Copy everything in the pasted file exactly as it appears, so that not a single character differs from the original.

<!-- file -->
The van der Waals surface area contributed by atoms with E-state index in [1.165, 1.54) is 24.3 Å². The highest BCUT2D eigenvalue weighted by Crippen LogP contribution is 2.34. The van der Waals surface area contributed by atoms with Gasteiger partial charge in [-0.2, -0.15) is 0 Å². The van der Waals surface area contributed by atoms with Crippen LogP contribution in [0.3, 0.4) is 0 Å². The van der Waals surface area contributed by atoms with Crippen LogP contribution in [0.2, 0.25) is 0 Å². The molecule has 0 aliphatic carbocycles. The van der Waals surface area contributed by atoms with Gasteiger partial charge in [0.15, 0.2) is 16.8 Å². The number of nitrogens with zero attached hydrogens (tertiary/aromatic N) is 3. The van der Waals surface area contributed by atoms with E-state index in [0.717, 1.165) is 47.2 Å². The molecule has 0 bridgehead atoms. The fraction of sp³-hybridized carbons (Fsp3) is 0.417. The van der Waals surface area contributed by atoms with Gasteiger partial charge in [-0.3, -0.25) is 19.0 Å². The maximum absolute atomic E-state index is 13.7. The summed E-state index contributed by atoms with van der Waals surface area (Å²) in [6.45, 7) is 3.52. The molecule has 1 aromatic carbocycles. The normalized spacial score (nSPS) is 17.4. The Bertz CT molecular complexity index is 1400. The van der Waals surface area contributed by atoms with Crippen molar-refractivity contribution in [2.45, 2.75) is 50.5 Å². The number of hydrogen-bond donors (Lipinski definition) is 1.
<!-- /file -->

The van der Waals surface area contributed by atoms with E-state index in [1.165, 1.54) is 24.3 Å². The highest BCUT2D eigenvalue weighted by Crippen LogP contribution is 2.34. The van der Waals surface area contributed by atoms with Gasteiger partial charge in [-0.2, -0.15) is 0 Å². The van der Waals surface area contributed by atoms with Crippen LogP contribution in [0.3, 0.4) is 0 Å². The van der Waals surface area contributed by atoms with Crippen LogP contribution in [0.2, 0.25) is 0 Å². The molecule has 0 aliphatic carbocycles. The van der Waals surface area contributed by atoms with Gasteiger partial charge in [0.15, 0.2) is 16.8 Å². The number of nitrogens with zero attached hydrogens (tertiary/aromatic N) is 3. The van der Waals surface area contributed by atoms with E-state index in [0.717, 1.165) is 47.2 Å². The molecule has 0 bridgehead atoms. The fraction of sp³-hybridized carbons (Fsp3) is 0.417. The van der Waals surface area contributed by atoms with Gasteiger partial charge in [-0.3, -0.25) is 19.0 Å². The maximum absolute atomic E-state index is 13.7. The summed E-state index contributed by atoms with van der Waals surface area (Å²) in [6.45, 7) is 3.52. The molecule has 1 aromatic carbocycles. The normalized spacial score (nSPS) is 17.4. The Bertz CT molecular complexity index is 1400. The van der Waals surface area contributed by atoms with Crippen molar-refractivity contribution in [2.45, 2.75) is 50.5 Å². The number of hydrogen-bond donors (Lipinski definition) is 1.